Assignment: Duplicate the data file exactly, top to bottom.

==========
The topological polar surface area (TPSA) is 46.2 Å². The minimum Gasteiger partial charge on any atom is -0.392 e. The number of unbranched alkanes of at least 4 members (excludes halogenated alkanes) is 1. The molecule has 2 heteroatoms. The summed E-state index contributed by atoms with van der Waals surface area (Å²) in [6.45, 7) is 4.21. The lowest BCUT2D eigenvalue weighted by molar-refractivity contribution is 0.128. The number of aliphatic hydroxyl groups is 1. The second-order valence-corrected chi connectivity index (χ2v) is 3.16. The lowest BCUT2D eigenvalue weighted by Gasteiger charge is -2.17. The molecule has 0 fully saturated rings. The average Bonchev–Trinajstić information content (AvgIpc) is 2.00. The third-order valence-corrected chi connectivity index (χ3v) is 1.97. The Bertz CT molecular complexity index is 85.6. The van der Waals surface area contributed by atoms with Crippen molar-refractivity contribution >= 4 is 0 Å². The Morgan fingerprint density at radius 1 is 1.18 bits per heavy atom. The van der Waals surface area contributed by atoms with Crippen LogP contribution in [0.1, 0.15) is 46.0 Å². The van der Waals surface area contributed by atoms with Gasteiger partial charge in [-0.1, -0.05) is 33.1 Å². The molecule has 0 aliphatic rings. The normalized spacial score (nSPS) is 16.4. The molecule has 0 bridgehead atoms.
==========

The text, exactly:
The topological polar surface area (TPSA) is 46.2 Å². The minimum Gasteiger partial charge on any atom is -0.392 e. The number of unbranched alkanes of at least 4 members (excludes halogenated alkanes) is 1. The molecule has 2 heteroatoms. The summed E-state index contributed by atoms with van der Waals surface area (Å²) in [6.45, 7) is 4.21. The lowest BCUT2D eigenvalue weighted by molar-refractivity contribution is 0.128. The number of aliphatic hydroxyl groups is 1. The second-order valence-corrected chi connectivity index (χ2v) is 3.16. The lowest BCUT2D eigenvalue weighted by Gasteiger charge is -2.17. The molecule has 0 fully saturated rings. The average Bonchev–Trinajstić information content (AvgIpc) is 2.00. The third-order valence-corrected chi connectivity index (χ3v) is 1.97. The Bertz CT molecular complexity index is 85.6. The van der Waals surface area contributed by atoms with Crippen molar-refractivity contribution >= 4 is 0 Å². The Morgan fingerprint density at radius 1 is 1.18 bits per heavy atom. The van der Waals surface area contributed by atoms with Crippen LogP contribution in [0.1, 0.15) is 46.0 Å². The van der Waals surface area contributed by atoms with Gasteiger partial charge in [-0.1, -0.05) is 33.1 Å². The molecule has 0 aliphatic rings. The normalized spacial score (nSPS) is 16.4. The molecule has 0 bridgehead atoms.